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Record identifier : 565675
Personal Name - Primary Intelectual Responsibility : Archer, Kimberly J.,
Title and statement of responsibility : Effects of nutrition education and body image curriculum for female college students on improved body image and self-esteem [Thesis]
Publication, Distribution,Etc. : The University of Kansas, 2005
Language of the Item : eng
Dissertation of thesis details and type of degree : Ed.D.
Body granting the degree : , The University of Kansas
Summary or Abstract : The purpose of the study was to enable researchers to better understand the effects that nutrition education and body image curriculum has on body image satisfaction and self-esteem following an academic based body image curriculum for female college students. Designing and implementing efficient prevention programs have become a difficult task for prevention researchers and educators (Levin, 2003). Establishing nutrition education efforts for the college population is suggested technique to combat inappropriate dieting behaviors (Haberman & Luffey, 1998; Skinner, 1991; Seymour, Hoerr, & Huang, 1997). Some researchers (Piran, 1995; Springer, Winzelberg, Perkins, & Taylor, 1999) believe this concept may cultivate weight preoccupation and unhealthy dieting practices, which in turn can encourage disordered eating behaviors. Springer et al. (1999) attributed the success of their body image curriculum for college students to the fact that they excluded nutrition education components. This debate suggests that purposeful prevention variables need to be identified, so effective eating disorder prevention programs can be established. A total of 125 college female students participated in three experimental groups in the study. Pre and post semester variances were measured using a 3 x 2 (Groups X Pre/Post) MANCOVA. The dependent measures used in the MANCOVA included the EAT-26., BSQ, RSE, and CSNK-E and participants' BMIs represented the covariant. A Chi-square test of independence analysis was used to evaluate two questions on the KU-EEBQ. It was hypothesized that implementing nutrition education components into a body image curriculum would not decrease body satisfaction or self-esteem. Overall, body satisfaction and self-esteem did decrease in mean averages but MANCOVA analysis was not significant. A significant interaction for current weight on the KU-EEBQ in the Diet and Image group (? 2 (1, N = 58) = 22.13, p <.05) and the Nutrition Education group was found (? 2 (1, N = 89) = 9.105, p < .05). Students were more likely to view their current weight as being healthy at post intervention compared to pre intervention. These results support the evidence that nutrition education components can successfully be implemented into a body image curriculum..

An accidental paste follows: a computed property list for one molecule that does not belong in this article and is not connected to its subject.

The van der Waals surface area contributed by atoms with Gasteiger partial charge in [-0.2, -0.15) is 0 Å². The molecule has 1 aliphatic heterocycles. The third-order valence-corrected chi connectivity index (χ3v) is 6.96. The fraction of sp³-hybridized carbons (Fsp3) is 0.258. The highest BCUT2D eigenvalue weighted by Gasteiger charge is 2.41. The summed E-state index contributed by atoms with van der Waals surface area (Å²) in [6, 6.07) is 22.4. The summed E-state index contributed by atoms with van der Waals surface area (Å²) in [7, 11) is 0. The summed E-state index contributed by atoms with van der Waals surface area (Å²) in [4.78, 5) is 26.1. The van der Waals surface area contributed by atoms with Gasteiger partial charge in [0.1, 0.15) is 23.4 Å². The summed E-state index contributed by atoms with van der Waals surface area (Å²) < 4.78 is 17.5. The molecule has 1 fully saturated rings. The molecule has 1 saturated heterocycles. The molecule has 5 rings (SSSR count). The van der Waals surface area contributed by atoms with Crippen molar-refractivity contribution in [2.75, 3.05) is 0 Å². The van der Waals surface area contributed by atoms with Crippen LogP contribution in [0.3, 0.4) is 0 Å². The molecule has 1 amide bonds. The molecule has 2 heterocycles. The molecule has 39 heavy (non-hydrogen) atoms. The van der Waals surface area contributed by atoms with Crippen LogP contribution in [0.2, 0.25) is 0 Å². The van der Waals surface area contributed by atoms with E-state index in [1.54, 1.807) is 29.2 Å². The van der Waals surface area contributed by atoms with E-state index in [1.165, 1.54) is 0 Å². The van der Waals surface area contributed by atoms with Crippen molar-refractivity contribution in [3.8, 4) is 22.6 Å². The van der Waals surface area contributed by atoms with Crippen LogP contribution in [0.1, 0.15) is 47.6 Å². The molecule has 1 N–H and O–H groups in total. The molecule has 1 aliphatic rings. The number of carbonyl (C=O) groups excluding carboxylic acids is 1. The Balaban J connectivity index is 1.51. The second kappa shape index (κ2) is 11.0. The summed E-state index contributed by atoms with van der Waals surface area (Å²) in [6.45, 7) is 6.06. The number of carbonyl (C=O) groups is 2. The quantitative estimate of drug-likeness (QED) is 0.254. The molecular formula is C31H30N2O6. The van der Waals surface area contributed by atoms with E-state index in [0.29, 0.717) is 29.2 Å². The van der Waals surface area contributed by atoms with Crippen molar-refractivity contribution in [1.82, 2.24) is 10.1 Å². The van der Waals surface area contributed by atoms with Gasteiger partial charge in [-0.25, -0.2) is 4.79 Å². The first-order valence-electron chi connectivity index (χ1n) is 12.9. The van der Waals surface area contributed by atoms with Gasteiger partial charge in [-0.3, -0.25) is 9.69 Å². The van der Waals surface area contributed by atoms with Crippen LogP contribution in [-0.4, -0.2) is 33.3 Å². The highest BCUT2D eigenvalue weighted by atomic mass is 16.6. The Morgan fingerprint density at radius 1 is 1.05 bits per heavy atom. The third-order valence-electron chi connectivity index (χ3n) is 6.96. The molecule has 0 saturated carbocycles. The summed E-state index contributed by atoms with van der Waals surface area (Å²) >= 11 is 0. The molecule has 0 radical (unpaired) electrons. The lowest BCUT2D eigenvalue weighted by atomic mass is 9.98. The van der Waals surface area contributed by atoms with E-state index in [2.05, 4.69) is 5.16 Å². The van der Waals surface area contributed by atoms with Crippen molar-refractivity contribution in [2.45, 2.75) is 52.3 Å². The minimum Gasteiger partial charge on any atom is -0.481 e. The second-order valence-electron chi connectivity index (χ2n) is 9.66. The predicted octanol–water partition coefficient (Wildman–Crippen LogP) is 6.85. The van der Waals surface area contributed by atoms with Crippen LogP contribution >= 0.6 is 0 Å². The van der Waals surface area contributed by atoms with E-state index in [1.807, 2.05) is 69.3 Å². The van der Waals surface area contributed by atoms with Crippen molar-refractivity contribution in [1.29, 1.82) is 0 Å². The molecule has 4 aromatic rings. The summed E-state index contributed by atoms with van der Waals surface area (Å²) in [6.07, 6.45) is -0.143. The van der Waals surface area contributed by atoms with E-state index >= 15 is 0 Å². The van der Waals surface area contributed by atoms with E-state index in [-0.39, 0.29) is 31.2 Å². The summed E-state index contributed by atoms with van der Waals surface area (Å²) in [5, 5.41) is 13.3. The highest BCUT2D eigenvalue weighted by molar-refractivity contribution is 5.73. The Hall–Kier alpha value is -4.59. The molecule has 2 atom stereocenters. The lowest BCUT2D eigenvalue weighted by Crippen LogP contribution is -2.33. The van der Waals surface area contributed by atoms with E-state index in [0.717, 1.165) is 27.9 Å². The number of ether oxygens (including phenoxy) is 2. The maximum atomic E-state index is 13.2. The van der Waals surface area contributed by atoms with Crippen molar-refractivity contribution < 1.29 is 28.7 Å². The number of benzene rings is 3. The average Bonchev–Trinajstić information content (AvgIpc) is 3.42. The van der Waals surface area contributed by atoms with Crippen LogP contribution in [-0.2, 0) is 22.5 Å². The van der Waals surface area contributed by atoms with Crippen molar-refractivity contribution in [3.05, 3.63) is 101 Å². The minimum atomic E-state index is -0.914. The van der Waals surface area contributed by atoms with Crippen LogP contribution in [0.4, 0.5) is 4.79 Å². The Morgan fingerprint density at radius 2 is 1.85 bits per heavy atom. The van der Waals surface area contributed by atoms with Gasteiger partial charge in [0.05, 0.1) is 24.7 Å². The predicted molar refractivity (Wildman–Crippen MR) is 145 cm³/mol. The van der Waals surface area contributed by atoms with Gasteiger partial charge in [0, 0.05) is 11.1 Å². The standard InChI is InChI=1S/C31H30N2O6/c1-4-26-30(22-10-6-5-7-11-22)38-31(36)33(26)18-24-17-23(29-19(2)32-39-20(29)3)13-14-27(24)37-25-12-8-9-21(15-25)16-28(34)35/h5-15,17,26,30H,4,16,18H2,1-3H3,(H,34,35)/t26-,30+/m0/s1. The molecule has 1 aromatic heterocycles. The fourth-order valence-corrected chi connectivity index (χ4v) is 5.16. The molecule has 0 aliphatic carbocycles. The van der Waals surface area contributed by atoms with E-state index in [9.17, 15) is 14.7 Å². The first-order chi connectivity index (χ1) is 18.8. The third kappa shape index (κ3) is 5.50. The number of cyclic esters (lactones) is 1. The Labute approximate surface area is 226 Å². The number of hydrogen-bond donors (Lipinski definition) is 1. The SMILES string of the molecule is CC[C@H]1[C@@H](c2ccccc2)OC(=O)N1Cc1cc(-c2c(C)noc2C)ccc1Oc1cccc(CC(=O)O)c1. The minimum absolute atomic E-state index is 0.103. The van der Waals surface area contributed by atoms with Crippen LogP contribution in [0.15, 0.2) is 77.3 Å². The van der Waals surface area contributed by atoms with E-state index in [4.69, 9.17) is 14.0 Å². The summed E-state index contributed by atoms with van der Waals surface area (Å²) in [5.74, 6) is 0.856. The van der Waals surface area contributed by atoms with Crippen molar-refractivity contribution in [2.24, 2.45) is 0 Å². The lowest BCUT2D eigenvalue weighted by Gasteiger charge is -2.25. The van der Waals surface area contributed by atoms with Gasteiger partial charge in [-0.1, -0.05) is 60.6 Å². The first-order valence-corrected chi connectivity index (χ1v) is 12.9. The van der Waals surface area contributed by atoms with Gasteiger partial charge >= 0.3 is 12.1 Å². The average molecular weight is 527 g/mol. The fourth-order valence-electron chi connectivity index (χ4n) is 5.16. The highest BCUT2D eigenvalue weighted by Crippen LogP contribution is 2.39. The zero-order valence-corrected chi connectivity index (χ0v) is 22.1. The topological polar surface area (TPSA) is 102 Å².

Topical Name Used as Subject : Health education, Nutrition, Womens studies
Information of biblio record : TL
 
 
 
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